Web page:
Sunday, May 25, 2008

Religious freedom in the Book of Mormon

Religious freedom is a concept that evolves considerably through the Book of Mormon. Early on, you sense society is so simple that the religious leaders and social leaders are almost always the same people. We aren't told much about how well this worked, other than that it only took a 4-5 generations for them to be driven out of their homeland and the main body of their people destroyed. In Jacob 7 Sharem is allowed full freedom to preach his views with no socially enforced punishment, so they seem off to an excellent start. Later, when Nehor attempts to enforce his religious opinions Mormon writes that in response that just before his execution for murder...

there he was caused, or rather did acknowledge, between the heavens and the earth, that what he had taught to the people was contrary to the word of God; and there he suffered an ignominious death.

Now, either he was caused to confess or he confessed spontaneously. It doesn't fit for the confession to be required because he wasn't officially executed for his preaching, only for attempting to enforce priestcraft. The linguistic pattern used grants a little light. "Or rather" is a sentence form unique to the Book of Mormon, with only 2 or 3 incidents outside it in scripture. Mormon almost always uses the first half of an "or rather" as a general or non specific and the secondary as clarification. One almost gets the sense that writing on the plates is so difficult that Mormon once in a while prefers leaving a word stand than to scatch them out and start over again. But this is the only case in which the first and the second items don't seem to fit together. My guess is a little bit of both is true. There was probably some controversy over forcing the confession or not and it left Nehor feeling coerced (even though nobody had officially decided he must) so he did anyways... or some other political confusion that wasn't worth recording the messy details on.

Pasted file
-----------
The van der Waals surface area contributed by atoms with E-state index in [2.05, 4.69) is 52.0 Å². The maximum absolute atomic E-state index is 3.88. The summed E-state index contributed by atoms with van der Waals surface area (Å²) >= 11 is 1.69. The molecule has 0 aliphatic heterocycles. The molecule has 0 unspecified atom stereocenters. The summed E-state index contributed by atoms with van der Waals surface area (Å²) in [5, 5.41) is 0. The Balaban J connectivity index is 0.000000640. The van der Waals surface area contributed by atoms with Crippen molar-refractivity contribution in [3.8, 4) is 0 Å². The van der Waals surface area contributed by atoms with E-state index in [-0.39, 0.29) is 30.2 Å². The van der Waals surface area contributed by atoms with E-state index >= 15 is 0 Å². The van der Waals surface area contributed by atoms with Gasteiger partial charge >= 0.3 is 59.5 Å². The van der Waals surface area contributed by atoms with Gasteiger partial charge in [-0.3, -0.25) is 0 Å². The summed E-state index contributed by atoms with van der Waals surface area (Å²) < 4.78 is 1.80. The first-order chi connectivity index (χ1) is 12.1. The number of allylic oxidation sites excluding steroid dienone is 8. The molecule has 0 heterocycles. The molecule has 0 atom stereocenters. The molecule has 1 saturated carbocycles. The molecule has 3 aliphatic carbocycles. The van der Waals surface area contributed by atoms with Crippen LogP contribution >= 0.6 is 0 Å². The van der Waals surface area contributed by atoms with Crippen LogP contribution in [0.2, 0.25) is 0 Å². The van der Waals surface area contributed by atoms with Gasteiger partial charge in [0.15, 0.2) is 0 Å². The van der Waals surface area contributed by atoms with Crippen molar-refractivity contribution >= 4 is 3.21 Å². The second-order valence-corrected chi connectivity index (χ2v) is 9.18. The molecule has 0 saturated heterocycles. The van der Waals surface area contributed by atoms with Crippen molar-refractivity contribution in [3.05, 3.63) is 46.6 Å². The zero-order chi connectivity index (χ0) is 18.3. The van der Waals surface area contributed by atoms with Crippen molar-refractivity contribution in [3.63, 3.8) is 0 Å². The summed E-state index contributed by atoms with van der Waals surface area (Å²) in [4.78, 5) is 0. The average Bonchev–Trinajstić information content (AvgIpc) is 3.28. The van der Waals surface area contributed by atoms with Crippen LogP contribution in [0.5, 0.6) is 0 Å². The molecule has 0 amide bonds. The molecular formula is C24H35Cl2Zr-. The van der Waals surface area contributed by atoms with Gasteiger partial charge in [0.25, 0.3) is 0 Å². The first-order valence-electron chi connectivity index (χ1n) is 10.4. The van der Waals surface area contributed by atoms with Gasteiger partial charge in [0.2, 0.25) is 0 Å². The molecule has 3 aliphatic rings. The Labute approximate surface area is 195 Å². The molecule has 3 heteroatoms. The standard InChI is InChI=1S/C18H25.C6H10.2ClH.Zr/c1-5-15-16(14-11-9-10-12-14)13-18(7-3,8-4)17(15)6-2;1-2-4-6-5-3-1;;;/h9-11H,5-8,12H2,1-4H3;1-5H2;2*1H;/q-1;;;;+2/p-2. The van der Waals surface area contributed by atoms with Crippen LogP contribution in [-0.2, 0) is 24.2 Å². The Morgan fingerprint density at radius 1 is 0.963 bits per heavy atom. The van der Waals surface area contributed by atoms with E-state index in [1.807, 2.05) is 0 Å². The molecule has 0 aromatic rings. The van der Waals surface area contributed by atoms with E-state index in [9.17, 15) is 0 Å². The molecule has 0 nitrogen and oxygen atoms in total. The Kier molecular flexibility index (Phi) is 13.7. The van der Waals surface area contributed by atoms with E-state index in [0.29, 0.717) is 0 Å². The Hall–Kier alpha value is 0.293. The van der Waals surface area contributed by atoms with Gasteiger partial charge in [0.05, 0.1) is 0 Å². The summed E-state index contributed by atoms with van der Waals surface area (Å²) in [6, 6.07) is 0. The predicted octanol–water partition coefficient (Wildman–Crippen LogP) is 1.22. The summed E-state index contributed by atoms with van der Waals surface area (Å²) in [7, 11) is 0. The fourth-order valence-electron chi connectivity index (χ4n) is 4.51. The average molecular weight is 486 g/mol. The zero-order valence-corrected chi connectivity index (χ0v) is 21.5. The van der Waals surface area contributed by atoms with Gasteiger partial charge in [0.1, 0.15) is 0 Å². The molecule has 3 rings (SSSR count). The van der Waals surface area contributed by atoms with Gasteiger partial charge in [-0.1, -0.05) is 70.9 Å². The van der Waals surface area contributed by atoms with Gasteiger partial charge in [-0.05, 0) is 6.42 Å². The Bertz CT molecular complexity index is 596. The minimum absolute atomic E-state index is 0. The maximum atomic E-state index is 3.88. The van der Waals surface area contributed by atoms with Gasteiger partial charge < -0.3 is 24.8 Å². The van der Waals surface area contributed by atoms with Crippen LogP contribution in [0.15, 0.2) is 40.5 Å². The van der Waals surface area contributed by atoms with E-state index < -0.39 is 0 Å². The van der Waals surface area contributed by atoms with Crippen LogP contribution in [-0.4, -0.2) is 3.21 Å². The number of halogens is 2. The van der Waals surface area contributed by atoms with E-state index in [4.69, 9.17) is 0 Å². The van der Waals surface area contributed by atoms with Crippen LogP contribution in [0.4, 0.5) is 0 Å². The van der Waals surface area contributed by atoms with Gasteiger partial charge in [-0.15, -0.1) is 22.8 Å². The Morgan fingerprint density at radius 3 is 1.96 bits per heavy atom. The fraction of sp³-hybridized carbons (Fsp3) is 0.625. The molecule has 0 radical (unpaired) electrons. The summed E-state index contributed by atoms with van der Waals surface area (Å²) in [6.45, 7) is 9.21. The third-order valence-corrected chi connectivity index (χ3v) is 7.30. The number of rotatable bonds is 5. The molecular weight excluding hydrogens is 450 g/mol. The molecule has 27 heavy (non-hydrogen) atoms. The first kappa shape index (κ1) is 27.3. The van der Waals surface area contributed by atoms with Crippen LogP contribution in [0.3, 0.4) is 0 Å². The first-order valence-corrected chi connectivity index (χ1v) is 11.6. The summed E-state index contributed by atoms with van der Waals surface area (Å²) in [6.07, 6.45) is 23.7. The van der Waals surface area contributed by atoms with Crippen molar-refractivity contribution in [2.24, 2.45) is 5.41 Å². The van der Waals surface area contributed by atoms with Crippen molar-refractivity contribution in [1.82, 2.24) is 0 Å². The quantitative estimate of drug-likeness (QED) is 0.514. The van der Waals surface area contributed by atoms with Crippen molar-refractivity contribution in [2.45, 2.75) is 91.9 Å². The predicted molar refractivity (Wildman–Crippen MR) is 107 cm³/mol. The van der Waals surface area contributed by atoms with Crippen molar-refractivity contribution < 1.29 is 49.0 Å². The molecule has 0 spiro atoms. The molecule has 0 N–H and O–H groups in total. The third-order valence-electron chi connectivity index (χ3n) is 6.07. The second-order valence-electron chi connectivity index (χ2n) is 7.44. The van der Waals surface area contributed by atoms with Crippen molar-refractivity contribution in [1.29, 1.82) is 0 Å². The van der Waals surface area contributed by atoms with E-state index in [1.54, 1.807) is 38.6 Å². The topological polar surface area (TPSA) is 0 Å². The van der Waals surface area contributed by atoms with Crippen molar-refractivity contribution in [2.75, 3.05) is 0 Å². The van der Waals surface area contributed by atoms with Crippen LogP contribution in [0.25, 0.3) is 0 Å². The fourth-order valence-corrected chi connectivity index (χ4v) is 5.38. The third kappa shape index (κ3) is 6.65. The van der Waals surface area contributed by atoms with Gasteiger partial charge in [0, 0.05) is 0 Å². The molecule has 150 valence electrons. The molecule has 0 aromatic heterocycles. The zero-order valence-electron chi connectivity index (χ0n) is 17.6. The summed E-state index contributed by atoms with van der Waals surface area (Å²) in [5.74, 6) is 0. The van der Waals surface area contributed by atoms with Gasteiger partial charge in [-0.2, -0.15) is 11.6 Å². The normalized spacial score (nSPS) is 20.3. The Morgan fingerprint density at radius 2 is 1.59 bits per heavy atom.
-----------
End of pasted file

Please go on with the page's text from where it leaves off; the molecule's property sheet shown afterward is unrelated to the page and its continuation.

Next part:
It would appear that just like early Christian history, a violent minority led to enforcement of "orthodox" thinking, just not going anywhere near as far as early Catholicism led.

What is more interesting is what happened afterwards. Both the Nehors and the church members persecuted each other so much that the church found it necessary to excommunicate a good number of people who refused to stop themselves and the people didn't settle down to righteousness again until a lot of trouble which cumulated in a war. The Book of Mormon records the Nehor's being very careful not to commit any crimes with any audacity, but as is stated